Mack Financial Services et al v. Ackel et al
ORDER AND REASONS: IT IS ORDERED that the 21 Motion for Default Judgment is DENIED, as stated herein. Signed by Judge Ivan L.R. Lemelle on 6/3/2021. (Reference: 21-669)(pp) (cc:Fleetstar, LLC via USPS)
UNITED STATES DISTRICT COURT
EASTERN DISTRICT OF LOUISIANA
MACK FINANCIAL SERVICES, ET AL
GEORGE L. ACKEL III, ET AL
ORDER AND REASONS
Before the Court is plaintiffs’ Motion for Default Judgment
(Rec. Doc. 21). For the following reasons,
IT IS ORDERED that the motion is DENIED.
FACTS OF THE CASE AND PROCEDURAL HISTORY
This suit arises from a breach of guaranty claim wherein the
defendant Fleetstar, LLC (“Fleetstar”) allegedly failed to remit
payments owed to plaintiffs Mack Financial Services, a division of
VFS US LLC (“Mack Financial”) and Volvo Financial Services, a
“plaintiffs”). Mack Financial Services, et al v. Fleetstar LLC,
(CA 21-669), ECF No. 1 at 8.
On April 1, 2021, plaintiffs filed a complaint in this Court
collateral set forth in the complaint (i.e., vehicles and equipment
that plaintiffs financed on behalf of defendant) and return of
such collateral. Rec. Doc. 21-1 at 1. Service of process was
perfected upon Fleetstar LLC through its registered agent on April
6, 2021. Id.
Since perfection of service, Fleetstar failed to serve or
file an answer, responsive pleading, or motion and otherwise failed
to appear and defend in this action within 21 days of service as
required by the Federal Rules of Civil Procedure. Id. at 2. As
such, on April 29, 2021, the Clerk of Court docketed an Entry of
Default as to Fleetstar. Id.
On May 5, 2021, plaintiffs moved for default judgment against
Fleetstar, generally arguing that Fleetstar’s failure to appear
warrants a default judgment. Rec. Doc. 21-1 at 4. Accordingly,
plaintiffs urge the Court to formally recognize their secured
interests in the contracts executed between the parties and enforce
their right to take possession of the collateral. Id. at 13.
Fleetstar did not file any response to the motion.
On that same date, this Court consolidated this action to a
related action brought by the same plaintiffs against Fleetstar’s
guarantors George L. Ackel III (“Ackel”) and Ackel Construction
Company, LLC (“Ackel Construction”). Rec. Doc. 18.
LAW AND ANALYSIS
Federal Rule of Civil Procedure 55 governs the entry of
defaults and default judgments. See Fed. R. Civ. P. 55. When a
plaintiff believes that a defendant is in default, it must first
seek an entry of default under Rule 55(a). See N.Y. Life Ins. Co.
v. Brown, 84 F.3d 137, 141 (5th Cir. 1996). If the Clerk of Court
enters a default, the plaintiff may then seek entry of default
discretion as to whether entry of default judgment is proper. Lewis
v. Lynn, 236 F.3d 766, 767 (5th Cir. 2001). Thus, “a party is not
entitled to default judgment as a matter of right, even where the
defendant is technically in default. Default judgments are a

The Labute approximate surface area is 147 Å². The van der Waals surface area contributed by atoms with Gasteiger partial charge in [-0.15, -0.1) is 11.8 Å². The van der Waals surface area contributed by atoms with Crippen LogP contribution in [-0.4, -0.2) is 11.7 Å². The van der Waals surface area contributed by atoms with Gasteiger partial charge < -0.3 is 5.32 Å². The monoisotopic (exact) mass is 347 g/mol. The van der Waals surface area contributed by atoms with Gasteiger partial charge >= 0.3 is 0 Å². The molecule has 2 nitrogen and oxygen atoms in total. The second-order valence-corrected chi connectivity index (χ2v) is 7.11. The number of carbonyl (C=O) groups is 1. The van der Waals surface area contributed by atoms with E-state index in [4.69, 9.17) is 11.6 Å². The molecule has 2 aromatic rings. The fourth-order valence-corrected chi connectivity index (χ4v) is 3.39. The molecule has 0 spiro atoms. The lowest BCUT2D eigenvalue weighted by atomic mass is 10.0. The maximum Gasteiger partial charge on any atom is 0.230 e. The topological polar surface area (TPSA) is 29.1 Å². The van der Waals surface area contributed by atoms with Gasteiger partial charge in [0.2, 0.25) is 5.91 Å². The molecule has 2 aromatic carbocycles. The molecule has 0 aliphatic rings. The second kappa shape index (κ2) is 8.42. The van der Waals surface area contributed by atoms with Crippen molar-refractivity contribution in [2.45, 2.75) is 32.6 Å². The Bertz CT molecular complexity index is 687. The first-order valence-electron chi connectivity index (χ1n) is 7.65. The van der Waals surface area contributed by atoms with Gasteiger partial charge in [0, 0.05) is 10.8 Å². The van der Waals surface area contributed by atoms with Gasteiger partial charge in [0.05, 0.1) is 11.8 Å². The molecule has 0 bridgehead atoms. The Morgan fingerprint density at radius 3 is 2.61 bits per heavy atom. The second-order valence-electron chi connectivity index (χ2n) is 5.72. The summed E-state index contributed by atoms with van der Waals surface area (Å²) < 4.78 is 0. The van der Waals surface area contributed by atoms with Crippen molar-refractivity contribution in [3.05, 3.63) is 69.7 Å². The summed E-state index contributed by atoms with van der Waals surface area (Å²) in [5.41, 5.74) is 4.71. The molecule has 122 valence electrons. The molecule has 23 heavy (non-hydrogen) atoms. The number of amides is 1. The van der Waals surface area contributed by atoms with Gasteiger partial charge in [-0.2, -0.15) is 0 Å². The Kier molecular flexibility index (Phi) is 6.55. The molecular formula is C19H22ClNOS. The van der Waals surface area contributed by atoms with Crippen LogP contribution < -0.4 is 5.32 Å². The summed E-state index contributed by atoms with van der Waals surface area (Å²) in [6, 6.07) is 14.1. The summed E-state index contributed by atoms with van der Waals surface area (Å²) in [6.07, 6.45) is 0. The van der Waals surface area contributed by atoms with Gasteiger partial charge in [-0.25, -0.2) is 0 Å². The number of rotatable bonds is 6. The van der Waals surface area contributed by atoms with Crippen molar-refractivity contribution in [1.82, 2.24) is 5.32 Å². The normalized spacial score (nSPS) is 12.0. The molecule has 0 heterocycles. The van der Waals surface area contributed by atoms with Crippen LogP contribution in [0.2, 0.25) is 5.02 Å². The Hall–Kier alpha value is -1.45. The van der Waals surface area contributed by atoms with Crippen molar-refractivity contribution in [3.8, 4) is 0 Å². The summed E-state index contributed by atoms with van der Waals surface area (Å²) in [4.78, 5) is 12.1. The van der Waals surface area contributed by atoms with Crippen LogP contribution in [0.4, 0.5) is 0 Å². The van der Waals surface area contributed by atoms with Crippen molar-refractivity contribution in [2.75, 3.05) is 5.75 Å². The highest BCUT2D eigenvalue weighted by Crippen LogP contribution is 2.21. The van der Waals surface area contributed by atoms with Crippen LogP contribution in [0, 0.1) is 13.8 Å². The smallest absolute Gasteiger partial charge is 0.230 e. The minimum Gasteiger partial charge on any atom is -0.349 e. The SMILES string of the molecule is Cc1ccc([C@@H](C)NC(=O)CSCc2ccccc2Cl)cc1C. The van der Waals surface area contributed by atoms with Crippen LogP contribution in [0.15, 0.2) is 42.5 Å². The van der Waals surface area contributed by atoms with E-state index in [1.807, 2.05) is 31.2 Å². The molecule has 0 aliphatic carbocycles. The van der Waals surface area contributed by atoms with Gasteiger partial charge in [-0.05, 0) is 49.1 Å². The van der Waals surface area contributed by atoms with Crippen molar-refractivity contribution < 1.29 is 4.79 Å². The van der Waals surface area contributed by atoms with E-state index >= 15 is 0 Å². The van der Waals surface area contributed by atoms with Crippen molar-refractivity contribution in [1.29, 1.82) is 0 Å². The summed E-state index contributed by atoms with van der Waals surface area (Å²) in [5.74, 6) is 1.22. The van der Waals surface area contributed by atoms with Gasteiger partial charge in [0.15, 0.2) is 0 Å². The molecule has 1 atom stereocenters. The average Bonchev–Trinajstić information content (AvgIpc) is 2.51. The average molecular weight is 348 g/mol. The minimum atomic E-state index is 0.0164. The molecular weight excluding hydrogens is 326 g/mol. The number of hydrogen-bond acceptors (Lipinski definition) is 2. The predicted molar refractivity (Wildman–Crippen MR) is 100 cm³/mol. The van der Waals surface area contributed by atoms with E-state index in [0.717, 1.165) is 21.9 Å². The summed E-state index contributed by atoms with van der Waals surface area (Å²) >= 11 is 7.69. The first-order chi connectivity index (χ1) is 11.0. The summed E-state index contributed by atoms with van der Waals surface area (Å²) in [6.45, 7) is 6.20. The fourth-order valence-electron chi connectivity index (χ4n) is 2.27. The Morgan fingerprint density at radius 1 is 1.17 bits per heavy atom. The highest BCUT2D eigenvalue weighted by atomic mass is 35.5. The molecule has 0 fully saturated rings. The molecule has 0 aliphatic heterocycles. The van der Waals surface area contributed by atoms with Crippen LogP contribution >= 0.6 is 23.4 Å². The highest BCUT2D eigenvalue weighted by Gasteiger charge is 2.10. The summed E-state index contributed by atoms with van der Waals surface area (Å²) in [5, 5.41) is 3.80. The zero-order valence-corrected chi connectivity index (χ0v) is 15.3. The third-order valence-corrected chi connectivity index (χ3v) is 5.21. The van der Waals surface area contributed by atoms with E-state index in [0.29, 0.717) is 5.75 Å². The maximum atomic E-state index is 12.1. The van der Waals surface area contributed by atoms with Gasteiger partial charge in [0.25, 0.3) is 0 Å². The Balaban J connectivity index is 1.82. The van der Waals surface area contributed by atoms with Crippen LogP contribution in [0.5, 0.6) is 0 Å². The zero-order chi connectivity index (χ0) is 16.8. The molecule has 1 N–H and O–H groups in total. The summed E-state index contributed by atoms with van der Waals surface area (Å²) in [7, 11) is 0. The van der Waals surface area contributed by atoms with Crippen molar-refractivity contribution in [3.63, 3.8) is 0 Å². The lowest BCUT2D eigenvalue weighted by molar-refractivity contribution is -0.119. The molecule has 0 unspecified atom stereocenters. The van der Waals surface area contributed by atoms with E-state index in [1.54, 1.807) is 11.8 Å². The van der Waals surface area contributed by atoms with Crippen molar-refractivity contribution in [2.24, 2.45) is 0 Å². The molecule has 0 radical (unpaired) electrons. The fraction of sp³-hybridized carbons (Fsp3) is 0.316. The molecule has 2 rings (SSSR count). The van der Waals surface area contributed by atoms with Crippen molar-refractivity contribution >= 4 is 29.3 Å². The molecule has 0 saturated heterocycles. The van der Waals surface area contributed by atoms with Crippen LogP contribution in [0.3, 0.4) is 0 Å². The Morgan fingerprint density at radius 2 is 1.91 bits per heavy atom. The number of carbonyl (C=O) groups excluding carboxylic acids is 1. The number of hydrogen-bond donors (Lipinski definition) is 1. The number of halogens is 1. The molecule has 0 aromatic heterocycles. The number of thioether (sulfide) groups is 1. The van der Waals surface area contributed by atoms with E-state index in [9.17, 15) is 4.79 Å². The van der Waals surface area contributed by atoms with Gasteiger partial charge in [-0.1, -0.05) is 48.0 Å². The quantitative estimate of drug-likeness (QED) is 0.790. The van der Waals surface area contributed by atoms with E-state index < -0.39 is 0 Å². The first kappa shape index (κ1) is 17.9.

drastic remedy, not favored by the Federal Rules and resorted to
by courts only in extreme situations.” Id.
Considering the recent consolidation of plaintiffs’ claims
against Ackel, Ackel Construction, and Fleetstar, it is important
to mention the applicability of Federal Rule of Civil Procedure
54(b). The rule titled “Judgment Upon Multiple Claims or Involving
Multiple Parties” provides, “the court may direct entry of a final
judgment as to one or more, but fewer than all, claims or parties
only if the court expressly determines that there is no just reason
for delay.” Fed. R. Civ. P. 54(b). Despite the power conferred
upon courts through this rule, the Fifth Circuit cautioned that
such orders “should not be entered routinely or as a courtesy or
accommodation to counsel” Kirtland v. J. Ray McDermott & Co., 568
F.2d 1166, 1171 (5th Cir. 1978). Rather, default judgments “should
be used only in the infrequent harsh case as an instrument for the
disposition of litigation in light of the public policy indicated
by statute and rule.” Id.
Moreover, “if the possibility exists that entry of default
judgment against one defendant risks unavoidable inconsistency
with a later judgment concerning the other defendants in the
action, judgment should not be entered against that defendant until
that matter has been adjudicated with regard to all defendants.”
General Electrical Capital Corp. v. Arnoult, No. CIV.A.99-2411,
2002 WL 32856, at *2 (E.D.La. Jan. 9, 2002)(citing 10A Charles
Alan Wright, et al., Federal Practice & Procedure § 2690 (4th ed.
In Arnoult, this Court denied plaintiff’s motion for default
rendered them “similarly situated”. Arnoult, 2002 WL 32856, at *2.
The court reasoned, “it is not proper to enter a default judgment
against one defendant when there are multiple defendants that are
Here, plaintiffs request a default judgment against Fleetstar
alone for failure to answer the complaint or otherwise defend the
action. Rec. Doc. 21-1 at 1. However, prior to consolidation, Ackel
plaintiffs’ complaint in the master action. Rec. Doc. 7. Like
Arnoult, Fleetstar, Ackel, and Ackel Construction are similarly
situated defendants because plaintiffs’ allegations against the
defendants in both complaints are identical. See Rec. Doc. 1; Mack
Financial Services et al v. Fleetstar, (CA 21-669), ECF No. 1. As
such, final judgment against Fleetstar alone presents a risk of
inconsistent judgments against its co-defendants Ackel and Ackel
Construction. Therefore, default judgment in this matter is not
New Orleans, Louisiana this 3rd day of June, 2021
SENIOR UNITED STATES DISTRICT JUDGE
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